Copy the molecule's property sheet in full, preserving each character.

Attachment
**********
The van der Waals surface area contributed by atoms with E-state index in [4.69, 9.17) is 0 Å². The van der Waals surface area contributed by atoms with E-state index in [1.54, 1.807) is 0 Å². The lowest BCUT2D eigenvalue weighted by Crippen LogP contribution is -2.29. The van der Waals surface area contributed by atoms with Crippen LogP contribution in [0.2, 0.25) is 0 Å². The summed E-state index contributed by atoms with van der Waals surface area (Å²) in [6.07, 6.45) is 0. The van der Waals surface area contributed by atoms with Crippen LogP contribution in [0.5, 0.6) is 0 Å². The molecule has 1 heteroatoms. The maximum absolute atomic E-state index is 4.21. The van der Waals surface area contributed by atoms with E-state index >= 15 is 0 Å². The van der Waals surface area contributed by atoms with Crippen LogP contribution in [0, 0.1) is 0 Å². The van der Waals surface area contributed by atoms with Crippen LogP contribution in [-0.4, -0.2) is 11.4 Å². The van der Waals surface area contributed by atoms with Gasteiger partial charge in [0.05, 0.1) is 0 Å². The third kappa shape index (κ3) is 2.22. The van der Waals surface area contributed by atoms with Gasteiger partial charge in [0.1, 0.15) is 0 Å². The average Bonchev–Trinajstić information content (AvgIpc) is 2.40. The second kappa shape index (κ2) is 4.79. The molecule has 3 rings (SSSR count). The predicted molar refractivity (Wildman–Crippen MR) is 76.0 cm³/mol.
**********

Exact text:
The van der Waals surface area contributed by atoms with E-state index in [4.69, 9.17) is 0 Å². The van der Waals surface area contributed by atoms with E-state index in [1.54, 1.807) is 0 Å². The lowest BCUT2D eigenvalue weighted by Crippen LogP contribution is -2.29. The van der Waals surface area contributed by atoms with Crippen LogP contribution in [0.2, 0.25) is 0 Å². The summed E-state index contributed by atoms with van der Waals surface area (Å²) in [6.07, 6.45) is 0. The van der Waals surface area contributed by atoms with Crippen LogP contribution in [0.5, 0.6) is 0 Å². The molecule has 1 heteroatoms. The maximum absolute atomic E-state index is 4.21. The van der Waals surface area contributed by atoms with E-state index >= 15 is 0 Å². The van der Waals surface area contributed by atoms with Crippen LogP contribution in [0, 0.1) is 0 Å². The van der Waals surface area contributed by atoms with Crippen LogP contribution in [-0.4, -0.2) is 11.4 Å². The van der Waals surface area contributed by atoms with Gasteiger partial charge in [0.05, 0.1) is 0 Å². The third kappa shape index (κ3) is 2.22. The van der Waals surface area contributed by atoms with Gasteiger partial charge in [0.1, 0.15) is 0 Å². The average Bonchev–Trinajstić information content (AvgIpc) is 2.40. The second kappa shape index (κ2) is 4.79. The molecule has 3 rings (SSSR count). The predicted molar refractivity (Wildman–Crippen MR) is 76.0 cm³/mol.